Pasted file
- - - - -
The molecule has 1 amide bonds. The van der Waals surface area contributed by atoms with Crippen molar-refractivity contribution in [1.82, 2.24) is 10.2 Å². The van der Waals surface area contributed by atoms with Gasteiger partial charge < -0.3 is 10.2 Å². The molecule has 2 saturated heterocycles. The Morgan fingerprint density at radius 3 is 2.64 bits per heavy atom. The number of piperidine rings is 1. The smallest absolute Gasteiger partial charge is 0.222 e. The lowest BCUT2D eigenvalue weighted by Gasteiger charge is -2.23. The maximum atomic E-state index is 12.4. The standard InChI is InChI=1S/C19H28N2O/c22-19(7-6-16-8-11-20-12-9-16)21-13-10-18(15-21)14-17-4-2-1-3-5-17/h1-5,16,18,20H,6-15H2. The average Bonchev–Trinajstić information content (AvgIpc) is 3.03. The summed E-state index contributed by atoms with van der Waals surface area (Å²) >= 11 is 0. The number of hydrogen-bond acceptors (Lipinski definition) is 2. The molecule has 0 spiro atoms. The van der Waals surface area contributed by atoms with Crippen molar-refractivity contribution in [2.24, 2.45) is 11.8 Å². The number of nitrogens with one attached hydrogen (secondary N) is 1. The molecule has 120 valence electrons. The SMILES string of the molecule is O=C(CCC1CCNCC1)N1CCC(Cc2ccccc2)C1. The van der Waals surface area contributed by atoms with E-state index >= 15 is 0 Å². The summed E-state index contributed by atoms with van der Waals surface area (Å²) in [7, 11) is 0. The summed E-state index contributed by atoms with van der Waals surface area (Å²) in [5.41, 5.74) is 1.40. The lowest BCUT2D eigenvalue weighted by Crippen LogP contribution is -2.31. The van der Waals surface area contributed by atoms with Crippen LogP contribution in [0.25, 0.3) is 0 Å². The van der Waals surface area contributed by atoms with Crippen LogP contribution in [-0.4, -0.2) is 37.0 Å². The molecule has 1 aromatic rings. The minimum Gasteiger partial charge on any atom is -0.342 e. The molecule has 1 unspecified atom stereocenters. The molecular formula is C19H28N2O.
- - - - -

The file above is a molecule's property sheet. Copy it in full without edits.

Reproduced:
The molecule has 1 amide bonds. The van der Waals surface area contributed by atoms with Crippen molar-refractivity contribution in [1.82, 2.24) is 10.2 Å². The van der Waals surface area contributed by atoms with Gasteiger partial charge < -0.3 is 10.2 Å². The molecule has 2 saturated heterocycles. The Morgan fingerprint density at radius 3 is 2.64 bits per heavy atom. The number of piperidine rings is 1. The smallest absolute Gasteiger partial charge is 0.222 e. The lowest BCUT2D eigenvalue weighted by Gasteiger charge is -2.23. The maximum atomic E-state index is 12.4. The standard InChI is InChI=1S/C19H28N2O/c22-19(7-6-16-8-11-20-12-9-16)21-13-10-18(15-21)14-17-4-2-1-3-5-17/h1-5,16,18,20H,6-15H2. The average Bonchev–Trinajstić information content (AvgIpc) is 3.03. The summed E-state index contributed by atoms with van der Waals surface area (Å²) >= 11 is 0. The number of hydrogen-bond acceptors (Lipinski definition) is 2. The molecule has 0 spiro atoms. The van der Waals surface area contributed by atoms with Crippen molar-refractivity contribution in [2.24, 2.45) is 11.8 Å². The number of nitrogens with one attached hydrogen (secondary N) is 1. The molecule has 120 valence electrons. The SMILES string of the molecule is O=C(CCC1CCNCC1)N1CCC(Cc2ccccc2)C1. The van der Waals surface area contributed by atoms with E-state index >= 15 is 0 Å². The summed E-state index contributed by atoms with van der Waals surface area (Å²) in [7, 11) is 0. The summed E-state index contributed by atoms with van der Waals surface area (Å²) in [5.41, 5.74) is 1.40. The lowest BCUT2D eigenvalue weighted by Crippen LogP contribution is -2.31. The van der Waals surface area contributed by atoms with Crippen LogP contribution in [0.25, 0.3) is 0 Å². The van der Waals surface area contributed by atoms with Crippen LogP contribution in [-0.4, -0.2) is 37.0 Å². The molecule has 1 aromatic rings. The minimum Gasteiger partial charge on any atom is -0.342 e. The molecule has 1 unspecified atom stereocenters. The molecular formula is C19H28N2O.